Coarse Fishing in Spain by Philip Pembroke

Information about places to go salmon fishing in Spain

Buscalo, January 2008

In May 2007 before I went with friends on a salmon fishing trip to Asturias (northern Spain) I collected Information about places to go salmon fishing in Spain
Where else in the world would you find that the most effective method for catching Atlantic salmon is the use of a telescopic rod – price €10, light multiplier reel – dubious vintage, lead weight and hook bait of two earthworms tipped with a prawn? And be permitted to fish in this way by the local authorities.

Traditional UK anglers may turn their noses up at the supermarket tackle used to fish au toc- bait method for salmon in Asturias. But it works! And we couldn’t wait to give it a try.

On the first day we fished four salmon were caught au toc method, one by the remarkable Roman bridge in Cangas de Onis. One lucky Portuguese lady angler bagged a salmon; using a spinning lure we must be in luck we thought, the fish are multilingual!

Most of the popular salmon beats are taken up many months in advance via a democratic pre-season sorteo – ballot (day ticket prices are kept low through regional government subsidies) but we were still able to take advantage of the new system of Coto Parciales introduced in 2006.

These allow free fishing on selective salmon cotos on Sunday through Wednesday from 15th May through 31st July when a 1-bag limit for salmon is allowed.   Please refer to my book called Fly-Fishing in Asturias for details.

The Information about places to go salmon fishing in Spain, which I collected before my trip proved correct. We were directed to fish roughly 400 m above our hotel, in Caño on a free fishing stretch. Parking was in a lay-by on the right and we headed straight down to the bank.

Here the channel is 30 m wide the banks are covered in deciduous trees, as is most of the riverbank downstream. A shallow gravel run gives way to a couple of deeper pools called pozos – pronounced potho where we dropped our weights hoping for that elusive salmon to bite on our fantastic bait cocktail.

The correct au toc – bait fishing method is not to trot, but hold your back bait in the pools so that it presents in the current waiting for the salmon to strike. Do not rush but wait till the fish has properly taken the bait. Easier said than done, after loosing five leads between us in the snaggy rocks in 30 minutes of fishing, we had been told to stock up on weights we decided to move on.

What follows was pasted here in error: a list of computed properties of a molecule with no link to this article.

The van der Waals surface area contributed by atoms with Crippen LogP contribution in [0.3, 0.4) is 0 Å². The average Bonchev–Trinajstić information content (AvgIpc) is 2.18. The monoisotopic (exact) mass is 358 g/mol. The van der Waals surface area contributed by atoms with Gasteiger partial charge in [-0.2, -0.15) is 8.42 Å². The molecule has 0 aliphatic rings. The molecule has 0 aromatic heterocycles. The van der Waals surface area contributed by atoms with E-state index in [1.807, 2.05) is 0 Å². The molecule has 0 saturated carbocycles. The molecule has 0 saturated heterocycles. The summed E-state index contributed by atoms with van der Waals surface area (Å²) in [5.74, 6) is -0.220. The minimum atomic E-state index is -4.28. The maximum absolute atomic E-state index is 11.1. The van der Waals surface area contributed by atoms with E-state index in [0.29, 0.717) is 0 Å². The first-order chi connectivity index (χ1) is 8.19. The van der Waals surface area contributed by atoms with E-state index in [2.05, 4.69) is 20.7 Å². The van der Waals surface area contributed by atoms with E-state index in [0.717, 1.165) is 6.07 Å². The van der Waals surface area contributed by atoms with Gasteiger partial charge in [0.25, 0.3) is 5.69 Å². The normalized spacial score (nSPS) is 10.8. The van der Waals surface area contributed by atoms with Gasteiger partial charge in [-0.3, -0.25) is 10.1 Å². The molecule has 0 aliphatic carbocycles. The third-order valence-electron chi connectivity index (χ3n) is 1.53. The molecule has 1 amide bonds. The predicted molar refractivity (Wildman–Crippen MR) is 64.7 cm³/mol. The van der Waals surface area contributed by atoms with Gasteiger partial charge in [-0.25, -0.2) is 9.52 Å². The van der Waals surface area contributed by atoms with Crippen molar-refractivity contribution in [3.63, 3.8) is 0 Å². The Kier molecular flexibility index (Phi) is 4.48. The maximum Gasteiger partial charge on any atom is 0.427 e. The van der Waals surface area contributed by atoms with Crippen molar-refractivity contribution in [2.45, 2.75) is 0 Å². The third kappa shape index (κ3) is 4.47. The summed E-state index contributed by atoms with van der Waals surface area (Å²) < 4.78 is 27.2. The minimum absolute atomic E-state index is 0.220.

Our second spot was two kilometres upstream at the Coto Parcial El Bollu. We parked up by the Bar Sanchez and headed through the trees down to the bank. Here there is a choice of two large pools where you can fish into deep water off a rocky outcrop. Again we went fishless.

In one restaurant I gestured to a glass of the local tipple called cidron in a bar and received a whole bottle instead, once uncorked you are obliged the sink the lot that amounted to15 small measures.

We awoke fresh as daises the following morning and after a energising hotel breakfast were pointed towards a Coto Parcial called El Barco Toraño by our expert English fishing guide Stewart Ackhurst, a resident in Asturias onto a river stretch situated downstream past Arriondas. The FEVE narrow gauge railway runs behind and it’s a very pleasant spot.

The short, steep nature of Asturian rivers means that it takes less than 80 minutes to cover all of the game fishing stretches on the Sella River driving from the bridge of the coastal motorway upstream to the national park.

It also means that the shallow runs can prove easily deceptive to inexperienced waders. In the afternoon we moved a little way upstream of Arriondas to a free fishing stretch on a much wider run.

The gradient here is quite steep and it was in attempting to reach the island we got half way across the one-foot deep channel before beating a hasty retreat in the face of a powerful current that might easily have swept us before it. Again lots of small trout were attacking John’s lure, fishing with a fly was proving more elusive.

We didn’t catch a salmon but nor did the majority of other anglers during our stay. We are continually reminded that the act of fishing is different from catching fish and in this we gained respect for a superb fishing river and some great experiences.   

Although salmon numbers do not compare with the thousands caught annually on the Moy River in southern Ireland it’s much cheaper to fish in northern Spain and a little bit different. A weird sensation then: watching red heads speak Spanish in our restaurant.

The magnificent scenery never fails to impress, mountains rise vertically from the valley sides forming a fishing amphitheatre and although there is there is plenty of rain the greenery of Asturias comes as a great surprise to those brought up on the arid brown Costa plains.

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